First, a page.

Surface Water Impairments and Pollutants
Impaired waters are identified by comparing monitoring results for a given water to water quality parameter thresholds, which provide guidelines for identifying water quality conditions.
Impaired waters in Wisconsin are affected by a variety of pollutants. Nearly 75% of listings are for the pollutants Total Phosphorus (TP), Sediment/Total Suspended Solids (TSS) and Mercury.
Phosphorus has long been recognized as the controlling factor in plant and algae growth in Wisconsin lakes and streams. Small increases in phosphorus can fuel substantial increases in aquatic plant and algae growth, which in turn can reduce recreational use, property values and public health.
- Many lakes and streams are listed as impaired due to phosphorus pollution or sediment, decreasing their recreational value and economic impact.
- Dozens of waters statewide experience harmful algal blooms fueled by the nutrient, and last year, 35 people in Wisconsin reported human health concerns and the death of at least two dogs due to blue-green algae.
- Smelly cladophora fueled by phosphorus washes ashore Lake Michigan beaches.
- Recent statewide stream assessment data suggests that thousands of streams may have excess phosphorus levels. In addition to decreasing the dissolved oxygen that fish and other aquatic creatures need to survive, such excess phosphorus causes major changes in lake and stream food webs, which ultimately result in fewer fish and fish predators.
A total of 47% of listings are for total phosphorus (TP) as of the 2018 assessment cycle. The majority of pollutant listings prior to 2012 were for mercury because there were no TP criteria to use in water quality assessments. In 2010 the state adopted phosphorus criteria for lakes, rivers and streams. The 2012 assessment cycle was the first time these criteria were used for assessments and as a result the number of TP listings increased. The increased number of listings is a reflection of updated standards rather than worsening water quality.
- Wisconsin's phosphorus rule
- Statewide phosphorus multi-discharger variance
- Department of Health Services: Blue-Green Algae
Lake and reservoir phosphorus criteria
|Total Phosphorus Criteria (µg/L)|
|Stratification||Lake Natural Community||Aquatic Life and Recreation Users|
|Unstratified (Shallow)||Headwater Drainage||40|
|Stratified (Deep)||Headwater Drainage||30|
River and stream phosphorus criteria
|Waterbody Type||Total Phosphorus Criteria (µg/L)|
|Impounded Flowing Water||Criteria of the river or stream associated with the impounded flowing water.|
Mercury is found in most fish throughout the nation. Fish consumption advice is issued due to mercury and other pollutants that accumulate in fish. In Wisconsin, a statewide advisory applies to all inland waters and additional exceptions apply to some waters.
- Wisconsin fish consumption advice
- USGS: Mercury Contamination of Aquatic Ecosystems
- USGS: Mercury in Stream Ecosystems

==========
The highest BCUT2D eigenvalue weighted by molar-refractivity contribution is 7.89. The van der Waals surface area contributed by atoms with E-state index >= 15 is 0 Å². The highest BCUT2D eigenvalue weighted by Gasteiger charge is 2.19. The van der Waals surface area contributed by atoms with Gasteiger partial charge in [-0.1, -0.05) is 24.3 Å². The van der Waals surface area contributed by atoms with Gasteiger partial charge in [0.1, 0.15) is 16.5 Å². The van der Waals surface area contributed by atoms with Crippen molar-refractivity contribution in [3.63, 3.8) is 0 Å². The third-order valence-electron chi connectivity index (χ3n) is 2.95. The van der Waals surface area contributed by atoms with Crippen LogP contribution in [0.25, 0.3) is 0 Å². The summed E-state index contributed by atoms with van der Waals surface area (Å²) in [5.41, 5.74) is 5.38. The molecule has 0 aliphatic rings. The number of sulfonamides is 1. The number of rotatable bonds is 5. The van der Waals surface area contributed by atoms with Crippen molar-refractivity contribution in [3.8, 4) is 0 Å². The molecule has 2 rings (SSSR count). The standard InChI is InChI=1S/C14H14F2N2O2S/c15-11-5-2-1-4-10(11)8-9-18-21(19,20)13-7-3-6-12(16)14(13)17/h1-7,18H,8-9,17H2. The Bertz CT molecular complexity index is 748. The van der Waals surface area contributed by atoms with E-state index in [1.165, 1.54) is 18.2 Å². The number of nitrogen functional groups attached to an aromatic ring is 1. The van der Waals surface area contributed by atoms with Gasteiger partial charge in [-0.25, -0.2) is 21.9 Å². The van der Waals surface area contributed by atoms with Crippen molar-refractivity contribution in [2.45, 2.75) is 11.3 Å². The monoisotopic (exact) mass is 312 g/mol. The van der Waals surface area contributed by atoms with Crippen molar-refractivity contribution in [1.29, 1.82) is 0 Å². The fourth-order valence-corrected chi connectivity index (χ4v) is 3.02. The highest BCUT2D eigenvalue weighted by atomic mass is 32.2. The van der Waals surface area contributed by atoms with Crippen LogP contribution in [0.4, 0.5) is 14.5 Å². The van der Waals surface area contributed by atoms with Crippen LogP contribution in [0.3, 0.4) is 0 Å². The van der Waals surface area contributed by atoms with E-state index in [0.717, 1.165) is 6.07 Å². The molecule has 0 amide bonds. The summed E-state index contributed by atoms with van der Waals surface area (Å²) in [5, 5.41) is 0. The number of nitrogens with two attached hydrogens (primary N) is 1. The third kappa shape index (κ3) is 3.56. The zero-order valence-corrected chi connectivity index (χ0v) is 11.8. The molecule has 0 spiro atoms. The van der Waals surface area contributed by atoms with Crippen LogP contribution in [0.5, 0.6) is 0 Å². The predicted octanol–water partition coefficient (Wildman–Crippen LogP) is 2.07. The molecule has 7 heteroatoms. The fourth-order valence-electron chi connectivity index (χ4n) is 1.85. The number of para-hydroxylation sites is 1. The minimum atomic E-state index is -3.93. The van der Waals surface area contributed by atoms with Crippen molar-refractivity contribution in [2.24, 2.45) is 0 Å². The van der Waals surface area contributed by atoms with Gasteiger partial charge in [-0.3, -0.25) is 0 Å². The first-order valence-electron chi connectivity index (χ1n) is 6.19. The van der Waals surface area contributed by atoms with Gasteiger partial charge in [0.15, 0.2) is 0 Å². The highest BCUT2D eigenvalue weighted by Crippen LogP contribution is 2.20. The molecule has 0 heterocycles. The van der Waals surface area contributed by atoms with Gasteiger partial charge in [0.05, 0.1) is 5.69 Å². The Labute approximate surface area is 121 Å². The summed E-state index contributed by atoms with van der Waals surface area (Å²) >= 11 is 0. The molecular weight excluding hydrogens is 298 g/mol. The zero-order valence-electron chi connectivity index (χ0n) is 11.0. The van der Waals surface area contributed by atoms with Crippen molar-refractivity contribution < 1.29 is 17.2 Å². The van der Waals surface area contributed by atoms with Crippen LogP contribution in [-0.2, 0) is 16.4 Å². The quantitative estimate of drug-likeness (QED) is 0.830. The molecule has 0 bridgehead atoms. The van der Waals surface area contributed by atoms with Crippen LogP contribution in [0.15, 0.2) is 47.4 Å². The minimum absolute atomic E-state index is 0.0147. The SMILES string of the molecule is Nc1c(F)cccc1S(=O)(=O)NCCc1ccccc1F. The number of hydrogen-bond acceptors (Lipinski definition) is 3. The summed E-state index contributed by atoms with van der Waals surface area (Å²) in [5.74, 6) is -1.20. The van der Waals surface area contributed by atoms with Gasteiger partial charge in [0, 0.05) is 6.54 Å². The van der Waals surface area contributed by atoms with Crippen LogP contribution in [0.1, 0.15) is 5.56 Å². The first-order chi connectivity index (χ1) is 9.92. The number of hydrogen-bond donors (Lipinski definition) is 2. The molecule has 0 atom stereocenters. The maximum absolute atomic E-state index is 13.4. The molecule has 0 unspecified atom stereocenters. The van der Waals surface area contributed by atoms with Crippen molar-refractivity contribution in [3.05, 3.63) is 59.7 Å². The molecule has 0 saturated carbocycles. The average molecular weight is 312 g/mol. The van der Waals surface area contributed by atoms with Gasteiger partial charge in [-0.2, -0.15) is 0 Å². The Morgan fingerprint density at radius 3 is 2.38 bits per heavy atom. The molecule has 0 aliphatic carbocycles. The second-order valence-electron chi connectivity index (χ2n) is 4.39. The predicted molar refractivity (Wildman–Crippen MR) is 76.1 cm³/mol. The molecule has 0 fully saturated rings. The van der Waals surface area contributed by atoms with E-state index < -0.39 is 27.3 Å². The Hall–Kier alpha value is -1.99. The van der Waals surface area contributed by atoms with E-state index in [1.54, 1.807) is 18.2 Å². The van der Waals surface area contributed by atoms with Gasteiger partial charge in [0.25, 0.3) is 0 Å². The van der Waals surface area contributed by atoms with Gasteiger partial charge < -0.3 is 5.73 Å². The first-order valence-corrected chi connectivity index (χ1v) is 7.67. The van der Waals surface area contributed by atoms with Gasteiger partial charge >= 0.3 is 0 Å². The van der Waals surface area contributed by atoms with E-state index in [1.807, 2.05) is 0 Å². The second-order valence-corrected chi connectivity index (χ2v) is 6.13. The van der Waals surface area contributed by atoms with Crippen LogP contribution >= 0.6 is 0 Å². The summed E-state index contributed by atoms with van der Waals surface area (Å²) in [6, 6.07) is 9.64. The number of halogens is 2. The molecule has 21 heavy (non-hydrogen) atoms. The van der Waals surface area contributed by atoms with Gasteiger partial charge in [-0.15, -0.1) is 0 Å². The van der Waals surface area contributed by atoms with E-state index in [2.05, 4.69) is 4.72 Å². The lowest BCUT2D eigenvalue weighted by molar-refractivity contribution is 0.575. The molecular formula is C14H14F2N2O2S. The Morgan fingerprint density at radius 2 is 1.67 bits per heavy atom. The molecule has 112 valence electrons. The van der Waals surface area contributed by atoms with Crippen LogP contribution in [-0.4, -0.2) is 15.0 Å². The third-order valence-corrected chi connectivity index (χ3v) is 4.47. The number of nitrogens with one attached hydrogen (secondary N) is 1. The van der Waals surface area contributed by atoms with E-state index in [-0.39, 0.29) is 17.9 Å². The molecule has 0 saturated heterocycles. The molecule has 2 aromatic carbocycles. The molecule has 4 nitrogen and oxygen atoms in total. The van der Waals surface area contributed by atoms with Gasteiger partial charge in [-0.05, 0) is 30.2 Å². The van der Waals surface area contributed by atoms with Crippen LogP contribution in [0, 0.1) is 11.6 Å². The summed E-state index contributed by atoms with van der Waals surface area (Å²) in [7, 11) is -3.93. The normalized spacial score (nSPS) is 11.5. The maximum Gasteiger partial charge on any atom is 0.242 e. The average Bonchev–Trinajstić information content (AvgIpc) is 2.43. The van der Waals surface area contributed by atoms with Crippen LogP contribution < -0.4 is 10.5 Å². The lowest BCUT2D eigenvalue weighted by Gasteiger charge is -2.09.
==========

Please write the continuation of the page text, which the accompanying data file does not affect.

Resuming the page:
- EPA: Guidelines for Eating Fish that Contain Mercury
Sediment runoff is the loose sand, clay, silt and other soil that settles to the bottom of a waterbody. This is the most common pollutant in rivers, streams, lakes and reservoirs. When sediment enters a waterbody, it:
- smothers valuable aquatic breeding ground;
- damages fish gills;
- fills in stream channels (which increases the chance of flooding);
- contributes to the erosion of stream banks;
- decreases the recreational value of the waterbody; and
- can be costly for drinking water treatment plants to filter out.
In addition, sediment often carries nutrients with it into Wisconsin streams and lakes.
While natural erosion produces nearly 30% of the total sediment in the United States, erosion from human use of land accounts for the remaining 70%. In agricultural watersheds, the most significant source of sediment is tilled fields. Farm fields, especially when conventional tilling is used, lack a continuous layer of vegetation to hold the soil in place, so sediment runoff is a major concern.
Improperly managed construction sites also contribute significant amounts of sediment to local waterways; up to 25 times that of agricultural lands (Chesters, 1979) and 2,000 times that of forested lands (EPA 833-F-00-008, R 12/05). Construction activities that disturb an acre or more of land are subject to local and state construction site regulations to limit the amount of sediment that is permitted to leave a site. Another significant source of sediment comes from domestic animal activity. Without proper management, livestock can over-graze, creating pasture erosion and trampling streambanks.
Elevated chloride levels generated by road salt usage can impact drinking water, accelerate corrosion. There is no viable treatment to remove chloride released into the environment. Over time, elevated concentrations of chloride may appear in groundwater and surface waters used for drinking water, leading to potential human health risks.
Chloride is also very corrosive and accelerates damage to vehicles and equipment, external features of buildings and metal components of infrastructure. Water softener salt is the second most common contributor to chloride increases.
High chloride concentrations can harm fish and fish habitat. Chlorides found in salt draw moisture from fish bodies which alter their electrolyte balances and can lead to reproductive failure and a higher likelihood of disease. Salt can also cover habitat for fish and other aquatic life making it difficult to sustain life.